What is ‘Reinforced’ Level 2 for Tenerife, Gran Canaria and Fuerteventura?
The evolution of the epidemic in Tenerife and Gran Canaria has forced the Canary Islands Government to create new formulas to try to contain the virus, without moving them in to Level 3. Many people have been left confused as to why, but there are good reasons for it, primarily to avoid going in to Level 3 and prevent many businesses having to close, and to avoid the perimeter closure of these islands for Easter.
Gran Canaria and Tenerife are joined by Fuerteventura will all be obliged to advance the curfew to 10:00pm and reduce their groups to a maximum of 4 from next Monday. Lanzarote, who were moved to Level 2 yesterday, will not be affected by this change as they now have much more favourable epidemiological data after almost 3 months in strict conditions.
This reinforced Level 2 will also affect capacity, which will be similar to Level 3, that is, 50% outdoors and 33% indoors. However, the Minister of Health, Blas Trujillo, pointed out that this new level will not force the islands to close the interior of the hospitality industry or gyms, and that it will not affect regional or island federated sports practice, which at Level 3 would be suspended.
"The three islands are at Level 2 but they are moving in the wrong direction,” said Trujillo, who explained that Tenerife, Gran Canaria and Fuerteventura exceed a cumulative incidence (IA7) of 60 cases per 100,000 inhabitants. This reinforced level will come into force on Monday 15th March, a year to the day that the country went into lockdown, and will be in force for a minimum of 15 days that will be reviewed weekly by the Governing Council, although with the proposed Easter regulations, it means there are now tougher restrictions in place until April 9th.
"We cannot settle for stabilization," said the Government spokesman, Julio Pérez, who said that these measures are being taken to "do whatever is necessary to avoid going back in to Level 3", given that, otherwise, they would have to close the Islands for Easter. "It is necessary to make an additional effort, to be more demanding; you have to comply with the rules to maintain any economic activity", said Pérez.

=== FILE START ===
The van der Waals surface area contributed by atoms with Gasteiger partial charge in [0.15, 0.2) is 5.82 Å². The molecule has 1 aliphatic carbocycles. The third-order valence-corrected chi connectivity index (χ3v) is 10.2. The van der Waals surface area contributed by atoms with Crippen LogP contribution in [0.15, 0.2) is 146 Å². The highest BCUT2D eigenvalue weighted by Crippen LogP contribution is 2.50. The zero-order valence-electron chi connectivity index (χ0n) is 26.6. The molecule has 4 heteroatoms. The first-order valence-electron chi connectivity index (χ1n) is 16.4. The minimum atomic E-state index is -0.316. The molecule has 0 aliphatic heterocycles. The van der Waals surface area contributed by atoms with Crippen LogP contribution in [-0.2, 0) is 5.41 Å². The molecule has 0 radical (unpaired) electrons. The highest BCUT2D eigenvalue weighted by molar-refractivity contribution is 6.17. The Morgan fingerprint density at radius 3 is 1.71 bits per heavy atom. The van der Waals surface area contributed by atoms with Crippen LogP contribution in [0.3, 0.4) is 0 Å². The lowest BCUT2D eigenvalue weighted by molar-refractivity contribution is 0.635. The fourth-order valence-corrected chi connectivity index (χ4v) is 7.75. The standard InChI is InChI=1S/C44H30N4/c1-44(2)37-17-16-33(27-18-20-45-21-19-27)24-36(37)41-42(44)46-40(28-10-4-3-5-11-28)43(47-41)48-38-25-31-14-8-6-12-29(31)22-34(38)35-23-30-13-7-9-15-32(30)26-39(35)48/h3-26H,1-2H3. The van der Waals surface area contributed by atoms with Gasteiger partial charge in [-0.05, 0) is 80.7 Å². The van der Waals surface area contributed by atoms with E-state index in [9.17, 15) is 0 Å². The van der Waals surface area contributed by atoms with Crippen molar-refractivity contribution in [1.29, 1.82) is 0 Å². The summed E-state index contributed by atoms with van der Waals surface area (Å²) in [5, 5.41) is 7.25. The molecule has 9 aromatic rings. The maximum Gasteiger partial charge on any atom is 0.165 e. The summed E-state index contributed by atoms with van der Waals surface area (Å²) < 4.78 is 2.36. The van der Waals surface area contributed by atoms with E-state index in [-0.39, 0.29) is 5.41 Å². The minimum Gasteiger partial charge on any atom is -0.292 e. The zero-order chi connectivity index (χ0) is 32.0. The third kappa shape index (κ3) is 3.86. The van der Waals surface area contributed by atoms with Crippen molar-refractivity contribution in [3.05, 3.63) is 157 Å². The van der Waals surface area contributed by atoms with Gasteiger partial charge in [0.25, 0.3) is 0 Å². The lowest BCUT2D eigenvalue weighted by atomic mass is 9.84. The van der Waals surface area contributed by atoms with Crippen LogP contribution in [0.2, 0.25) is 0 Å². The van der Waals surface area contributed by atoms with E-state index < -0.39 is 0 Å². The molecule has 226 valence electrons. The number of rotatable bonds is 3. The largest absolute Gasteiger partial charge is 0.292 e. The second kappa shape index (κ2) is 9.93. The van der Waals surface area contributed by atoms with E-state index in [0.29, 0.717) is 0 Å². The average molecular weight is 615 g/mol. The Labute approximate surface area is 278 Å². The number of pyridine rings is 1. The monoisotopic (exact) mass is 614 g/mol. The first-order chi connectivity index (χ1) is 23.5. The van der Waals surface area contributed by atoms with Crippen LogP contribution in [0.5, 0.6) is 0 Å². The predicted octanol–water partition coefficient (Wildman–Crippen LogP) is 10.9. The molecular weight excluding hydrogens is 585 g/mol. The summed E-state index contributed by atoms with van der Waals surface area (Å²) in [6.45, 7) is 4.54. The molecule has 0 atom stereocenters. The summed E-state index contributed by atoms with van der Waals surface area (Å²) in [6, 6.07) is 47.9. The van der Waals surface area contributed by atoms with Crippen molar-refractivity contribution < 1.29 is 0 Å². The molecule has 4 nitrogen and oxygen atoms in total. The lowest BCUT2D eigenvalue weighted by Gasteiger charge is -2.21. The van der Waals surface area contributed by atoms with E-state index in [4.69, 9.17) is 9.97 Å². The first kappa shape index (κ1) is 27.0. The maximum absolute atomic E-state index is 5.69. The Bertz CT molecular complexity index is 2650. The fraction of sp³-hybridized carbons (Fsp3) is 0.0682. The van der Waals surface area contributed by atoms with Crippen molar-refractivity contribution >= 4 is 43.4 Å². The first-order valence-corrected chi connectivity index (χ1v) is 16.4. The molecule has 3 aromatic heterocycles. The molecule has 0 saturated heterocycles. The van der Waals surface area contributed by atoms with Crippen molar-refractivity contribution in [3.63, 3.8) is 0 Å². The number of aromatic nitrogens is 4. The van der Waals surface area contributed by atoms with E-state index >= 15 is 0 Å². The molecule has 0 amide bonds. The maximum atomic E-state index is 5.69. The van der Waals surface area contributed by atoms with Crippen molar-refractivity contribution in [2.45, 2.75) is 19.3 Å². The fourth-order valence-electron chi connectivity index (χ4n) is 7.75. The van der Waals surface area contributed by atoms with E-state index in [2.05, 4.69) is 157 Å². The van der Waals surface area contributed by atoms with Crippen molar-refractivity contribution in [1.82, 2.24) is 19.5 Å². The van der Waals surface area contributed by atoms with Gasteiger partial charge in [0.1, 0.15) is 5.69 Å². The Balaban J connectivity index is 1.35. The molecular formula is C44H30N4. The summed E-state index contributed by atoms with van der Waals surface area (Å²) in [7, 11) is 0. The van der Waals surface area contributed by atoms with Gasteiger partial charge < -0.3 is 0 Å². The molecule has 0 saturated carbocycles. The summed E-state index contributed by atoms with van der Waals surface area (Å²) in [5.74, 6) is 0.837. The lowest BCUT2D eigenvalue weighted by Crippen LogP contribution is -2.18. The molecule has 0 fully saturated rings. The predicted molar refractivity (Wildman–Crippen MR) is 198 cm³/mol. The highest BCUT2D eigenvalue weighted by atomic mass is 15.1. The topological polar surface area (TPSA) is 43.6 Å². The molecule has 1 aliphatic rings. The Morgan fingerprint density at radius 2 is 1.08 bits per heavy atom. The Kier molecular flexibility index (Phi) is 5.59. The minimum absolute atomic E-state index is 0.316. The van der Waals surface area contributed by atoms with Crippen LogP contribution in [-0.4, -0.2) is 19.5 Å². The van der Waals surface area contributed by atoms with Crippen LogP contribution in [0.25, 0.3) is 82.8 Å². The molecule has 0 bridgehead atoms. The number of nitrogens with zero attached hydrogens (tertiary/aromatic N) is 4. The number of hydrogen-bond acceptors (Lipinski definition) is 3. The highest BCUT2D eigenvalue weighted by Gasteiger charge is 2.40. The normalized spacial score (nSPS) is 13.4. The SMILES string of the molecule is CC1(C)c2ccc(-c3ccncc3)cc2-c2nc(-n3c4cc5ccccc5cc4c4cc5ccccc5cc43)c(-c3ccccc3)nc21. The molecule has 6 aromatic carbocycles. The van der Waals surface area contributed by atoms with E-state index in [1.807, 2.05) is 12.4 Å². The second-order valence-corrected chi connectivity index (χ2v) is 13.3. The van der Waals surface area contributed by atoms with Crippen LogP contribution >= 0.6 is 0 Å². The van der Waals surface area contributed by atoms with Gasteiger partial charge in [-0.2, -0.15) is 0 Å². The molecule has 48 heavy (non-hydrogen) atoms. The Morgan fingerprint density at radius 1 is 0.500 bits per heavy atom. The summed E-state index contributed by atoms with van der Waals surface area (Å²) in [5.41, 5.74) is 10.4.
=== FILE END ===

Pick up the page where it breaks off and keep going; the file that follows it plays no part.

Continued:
Next Thursday, the Governing Council will rule on the extraordinary measures that will be imposed during Semana Santa (Easter) throughout the Canary Islands. The Health Minister has already advanced that many of them will be similar to those that were adopted during the week of carnivals to avoid contagion, except that this time they will be imposed for two weeks.
Contagions growing in the Canaries:
Tenerife grew again in infections yesterday, and has surpassed Gran Canaria for the first time in almost three months in the sum of weekly cases. Tenerife has added 614 this week, which is almost 30% more than the previous one, whereas Gran Canaria has had an increase of 19% compared to the previous week. Lanzarote added 14 cases yesterday and maintains its weekly evolution unchanged, while Fuerteventura added 16, registering a slight decrease compared to the previous week.
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Even though the SCS has now reached inoculating 7,000 people a day, Blas Trujillo said that they will soon start with mass vaccination in big centres such as the Recinto Ferial in Tenerife and the Infecar in Gran Canaria, so that they can reach between 25,000 and 30,000 per day.
This will be starting in April with the increased supply of vaccines from Pfizer, Moderna and Astra Zeneca, plus the imminent arrival of the new ‘one dose’ Janssen vaccine after it was passed by the EMA yesterday afternoon. Trujillo said he is optimistic about reaching the goal of herd immunization in summer.